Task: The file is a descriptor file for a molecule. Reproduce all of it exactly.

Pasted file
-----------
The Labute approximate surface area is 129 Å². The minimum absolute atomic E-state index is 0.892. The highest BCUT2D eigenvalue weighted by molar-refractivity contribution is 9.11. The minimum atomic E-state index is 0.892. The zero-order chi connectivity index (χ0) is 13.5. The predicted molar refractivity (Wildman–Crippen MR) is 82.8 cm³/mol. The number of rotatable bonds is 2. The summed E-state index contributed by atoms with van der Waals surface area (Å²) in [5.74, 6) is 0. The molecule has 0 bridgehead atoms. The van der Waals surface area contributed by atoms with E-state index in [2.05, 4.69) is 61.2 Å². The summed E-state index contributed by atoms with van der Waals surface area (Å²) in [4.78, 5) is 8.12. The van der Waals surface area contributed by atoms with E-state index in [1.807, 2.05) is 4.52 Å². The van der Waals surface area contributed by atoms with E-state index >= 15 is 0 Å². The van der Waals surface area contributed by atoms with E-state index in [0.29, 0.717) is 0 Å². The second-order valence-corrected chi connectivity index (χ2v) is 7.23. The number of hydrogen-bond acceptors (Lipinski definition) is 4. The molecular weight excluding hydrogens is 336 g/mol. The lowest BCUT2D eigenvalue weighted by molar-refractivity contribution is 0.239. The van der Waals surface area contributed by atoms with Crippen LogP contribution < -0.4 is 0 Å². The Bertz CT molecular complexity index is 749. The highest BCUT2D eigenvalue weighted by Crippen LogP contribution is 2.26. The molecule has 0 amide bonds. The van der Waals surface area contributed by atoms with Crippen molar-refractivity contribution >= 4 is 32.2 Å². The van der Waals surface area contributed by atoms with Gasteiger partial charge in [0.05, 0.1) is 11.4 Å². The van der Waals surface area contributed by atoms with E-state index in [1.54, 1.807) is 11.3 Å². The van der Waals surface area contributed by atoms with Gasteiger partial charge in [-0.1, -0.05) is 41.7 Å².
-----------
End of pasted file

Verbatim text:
The Labute approximate surface area is 129 Å². The minimum absolute atomic E-state index is 0.892. The highest BCUT2D eigenvalue weighted by molar-refractivity contribution is 9.11. The minimum atomic E-state index is 0.892. The zero-order chi connectivity index (χ0) is 13.5. The predicted molar refractivity (Wildman–Crippen MR) is 82.8 cm³/mol. The number of rotatable bonds is 2. The summed E-state index contributed by atoms with van der Waals surface area (Å²) in [5.74, 6) is 0. The molecule has 0 bridgehead atoms. The van der Waals surface area contributed by atoms with E-state index in [2.05, 4.69) is 61.2 Å². The summed E-state index contributed by atoms with van der Waals surface area (Å²) in [4.78, 5) is 8.12. The van der Waals surface area contributed by atoms with E-state index in [1.807, 2.05) is 4.52 Å². The van der Waals surface area contributed by atoms with E-state index >= 15 is 0 Å². The van der Waals surface area contributed by atoms with E-state index in [0.29, 0.717) is 0 Å². The second-order valence-corrected chi connectivity index (χ2v) is 7.23. The number of hydrogen-bond acceptors (Lipinski definition) is 4. The molecular weight excluding hydrogens is 336 g/mol. The lowest BCUT2D eigenvalue weighted by molar-refractivity contribution is 0.239. The van der Waals surface area contributed by atoms with Crippen LogP contribution < -0.4 is 0 Å². The Bertz CT molecular complexity index is 749. The highest BCUT2D eigenvalue weighted by Crippen LogP contribution is 2.26. The molecule has 0 amide bonds. The van der Waals surface area contributed by atoms with Crippen molar-refractivity contribution >= 4 is 32.2 Å². The van der Waals surface area contributed by atoms with Gasteiger partial charge in [0.05, 0.1) is 11.4 Å². The van der Waals surface area contributed by atoms with E-state index in [1.54, 1.807) is 11.3 Å². The van der Waals surface area contributed by atoms with Gasteiger partial charge in [-0.1, -0.05) is 41.7 Å².